Brandywine school resource officer given stamp of approval

ST. JOSEPH – The Brandywine school district’s plans to add a school resource officer got the stamp of approval Thursday from the Berrien County Board of Commissioners.

County commissioners approved a resolution authorizing the county to sign an agreement with Brandywine schools. The county board chairman and the county clerk will sign the agreement following action by the Brandywine Board of Education to approve the contract.

The Berrien County Sheriff’s Department will provide a deputy to serve as the school resource officer for the district. The new school resource officer position is expected to cost $135,000 including benefits, with the district picking up the majority of the costs.

Thursday’s county board meeting was hosted once again at the Administration Center in St. Joseph and available via livestreaming on the county’s YouTube channel. Commissioners hosted their first and only night meeting of the year last week in Harbert where they heard presentations and comments about a proposed linear park along Red Arrow Highway.

Thursday, commissioners discussed other matters related to the Berrien County Sheriff’s Department including accepting a secondary road patrol grant and looking at future department vehicle needs. In addition, commissioners addressed other topics such as rural broadband and a new county facilities master plan.

Commissioners also approved by unanimous consent an added resolution relative to the COVID-19 pandemic. The resolution gives the county board’s support of the Berrien County Health Department in their pandemic mitigation efforts. COVID-19 cases and positive tests have increased in recent weeks throughout the county.

The resolution noted that it is the county’s mission to promote “public safety, health, well-being and prosperity in order to improve the quality of life for present and future generations.” It added that the health department has worked “to prevent disease, protect health and promote an optimal quality of life for all residents.”

The resolution concluded by noting that the health department has urged all county residents 12 and up to be vaccinated, stay home when sick and follow good hand hygiene and overall sanitation measures such as wearing masks when appropriate.

The resolution did not mention mask or other mandates which have become an issue of contention for numerous residents, especially with local schools getting ready to open next week. It did say that the county board supports the health department and health officials “in their continued response to the COVID-19 pandemic.”

As for the sheriff’s department, commissioners approved a secondary patrol grant from the state to pay for one deputy and equipment for a total of $109,373. That amount includes $99,600 from the state and a local match of $9,773.

Berrien County Undersheriff Chuck Heit said that a number of vehicles have been ordered for 2022 from a Grand Rapids car dealer. They include four Chevy Tahoes for $208,000, two detective bureau vehicles for $52,000, one Chevy Suburban transport vehicle for $58,000 and one prison transport vehicle for $40,000.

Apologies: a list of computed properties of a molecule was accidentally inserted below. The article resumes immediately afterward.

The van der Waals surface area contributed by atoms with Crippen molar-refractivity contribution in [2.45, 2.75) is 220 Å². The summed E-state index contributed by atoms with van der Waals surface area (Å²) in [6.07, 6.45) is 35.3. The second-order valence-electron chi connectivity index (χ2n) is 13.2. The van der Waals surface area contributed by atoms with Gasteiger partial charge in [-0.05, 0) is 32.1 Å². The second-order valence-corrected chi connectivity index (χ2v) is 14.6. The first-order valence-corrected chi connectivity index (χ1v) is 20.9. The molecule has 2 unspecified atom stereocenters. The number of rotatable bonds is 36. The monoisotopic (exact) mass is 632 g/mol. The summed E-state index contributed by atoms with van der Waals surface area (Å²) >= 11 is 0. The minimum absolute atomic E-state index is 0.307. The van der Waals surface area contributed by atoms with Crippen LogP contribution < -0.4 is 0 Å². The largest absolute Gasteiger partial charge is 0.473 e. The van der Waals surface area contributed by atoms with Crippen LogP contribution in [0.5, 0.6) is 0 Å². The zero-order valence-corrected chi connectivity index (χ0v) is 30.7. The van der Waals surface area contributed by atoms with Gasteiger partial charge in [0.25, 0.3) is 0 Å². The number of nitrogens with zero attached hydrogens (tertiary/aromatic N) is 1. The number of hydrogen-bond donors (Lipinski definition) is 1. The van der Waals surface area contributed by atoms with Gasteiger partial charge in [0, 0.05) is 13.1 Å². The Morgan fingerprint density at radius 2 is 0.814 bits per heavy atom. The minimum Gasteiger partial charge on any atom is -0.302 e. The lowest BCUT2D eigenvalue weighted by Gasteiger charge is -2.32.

Commissioners reported that prices are running what they were this year and the money will not be transferred to the dealer until the vehicles are received.

“This is about putting us in the queue,” Commissioner Teri Freehling said. “We’re just receiving now what we ordered last year.”

Freehling also reported on broadband and facility master plan efforts. She said five bids were received for the facility master plan update, ranging from $70,000 to $395,000. She said the bids will be reviewed by the county administration before coming back to the finance committee with a recommendation.

She and County Administrator Brian Dissette said the facility master plan is expected to help the county board with strategic planning. It is expected to help guide the county in how to spend the $30 million it will be getting in American Rescue Plan Act funds.

“The intent here is to put together one road map across all departments and facilities,” Dissette said. “We now have a decentralized capital plan. This will put together what it will cost to fix everything and give you a prioritized list to help guide our spending decisions. … You will have a very clear understanding of what it would cost to get your house in order.”

Freehling also reported on rural broadband and said the legislation is currently pending in Lansing to allow municipalities to expand the use of special assessment districts so that those districts could be established to fund rural broadband infrastructure projects.

Dissette said that this legislation to fix the special assessment rules is something that needs to be done.

“We have a once in a generation chance to get this (rural broadband) fixed and the tool to get it fixed isn’t there right now,” he said.

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